“An expert is one who knows more and more about less and less until he knows absolutely everything about nothing.”

study of researchers’ and patients’ interview accounts of training for patient and public involvement in clinical trials


Abstract
  Background: Training in patient and public involvement (PPI) is recommended, yet little is known about what  training is needed. We explored researchers’ and PPI contributors’ accounts of PPI activity and training to inform  the design of PPI training for both parties.  Methods: We used semi-structured qualitative interviews with researchers (chief investigators and trial managers)  and PPI contributors, accessed through a cohort of clinical trials, which had been funded between 2006 and 2010.  An analysis of transcripts of audio-recorded interviews drew on the constant comparative method.  Results: We interviewed 31 researchers and 17 PPI contributors from 28 trials. Most researchers could see some  value in PPI training for researchers, although just under half had received such training themselves, and some had  concerns about the purpose and evidence base for PPI training. PPI contributors were evenly split in their  perceptions of whether researchers needed training in PPI. Few PPI contributors had themselves received training  for their roles. Many informants across all groups felt that training PPI contributors was unnecessary because they  already possessed the skills needed. Informants were also concerned that training would professionalise PPI  contributors, limiting their ability to provide an authentic patient perspective. However, informants welcomed  informal induction ‘conversations’ to help contributors understand their roles and support them in voicing their  opinions. Informants believed that PPI contributors should be confident, motivated, intelligent, focussed on helping  others and have relevant experience. Researchers looked for these qualities when selecting contributors, and spoke  of how finding ‘the right’ contributor was more important than accessing ‘the right’ training.  Conclusions: While informants were broadly receptive to PPI training for researchers, they expressed considerable  reluctance to training PPI contributors. Providers of training will need to address these reservations. Our findings  point to the importance of reconsidering how training is conceptualised, designed and promoted and of providing  flexible, learning opportunities in ways that flow from researchers’ and contributors’ needs and preferences. We also  identify some areas of training content and the need for further consideration to be given to the selection of PPI  contributors and models for implementing PPI to ensure clinical trials benefit from a diversity of patient perspectives.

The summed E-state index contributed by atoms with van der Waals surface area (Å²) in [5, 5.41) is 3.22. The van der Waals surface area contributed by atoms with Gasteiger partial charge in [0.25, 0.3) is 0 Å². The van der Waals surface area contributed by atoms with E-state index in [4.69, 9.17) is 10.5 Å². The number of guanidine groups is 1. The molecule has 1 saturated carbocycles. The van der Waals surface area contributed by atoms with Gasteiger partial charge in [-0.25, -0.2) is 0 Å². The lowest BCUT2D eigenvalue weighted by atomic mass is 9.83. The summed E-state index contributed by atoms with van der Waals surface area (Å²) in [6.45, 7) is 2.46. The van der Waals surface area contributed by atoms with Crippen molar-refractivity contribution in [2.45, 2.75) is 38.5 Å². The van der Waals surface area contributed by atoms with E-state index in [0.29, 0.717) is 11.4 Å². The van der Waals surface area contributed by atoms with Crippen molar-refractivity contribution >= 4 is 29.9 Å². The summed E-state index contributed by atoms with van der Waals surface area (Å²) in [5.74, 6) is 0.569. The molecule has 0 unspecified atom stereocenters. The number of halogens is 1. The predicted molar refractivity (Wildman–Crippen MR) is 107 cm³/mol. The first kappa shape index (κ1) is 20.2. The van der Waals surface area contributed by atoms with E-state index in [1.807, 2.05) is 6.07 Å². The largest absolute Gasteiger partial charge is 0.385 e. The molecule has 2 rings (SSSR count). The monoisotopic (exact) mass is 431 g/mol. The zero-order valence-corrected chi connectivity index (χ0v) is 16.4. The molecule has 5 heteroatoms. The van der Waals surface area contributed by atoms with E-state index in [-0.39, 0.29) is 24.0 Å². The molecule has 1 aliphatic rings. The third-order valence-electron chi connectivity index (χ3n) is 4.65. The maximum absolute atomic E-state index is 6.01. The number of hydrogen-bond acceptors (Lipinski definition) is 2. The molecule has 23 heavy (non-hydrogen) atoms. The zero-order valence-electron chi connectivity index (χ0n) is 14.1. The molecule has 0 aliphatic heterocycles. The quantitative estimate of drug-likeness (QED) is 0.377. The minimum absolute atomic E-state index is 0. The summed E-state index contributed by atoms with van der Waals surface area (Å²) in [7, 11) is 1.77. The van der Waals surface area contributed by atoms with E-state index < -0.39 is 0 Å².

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About Blogger:

Hi,I,m Basim from Canada I,m physician and I,m interested in clinical research feild and web development.you are more welcome in our professional website.all contact forwarded to basimibrahim772@yahoo.com.


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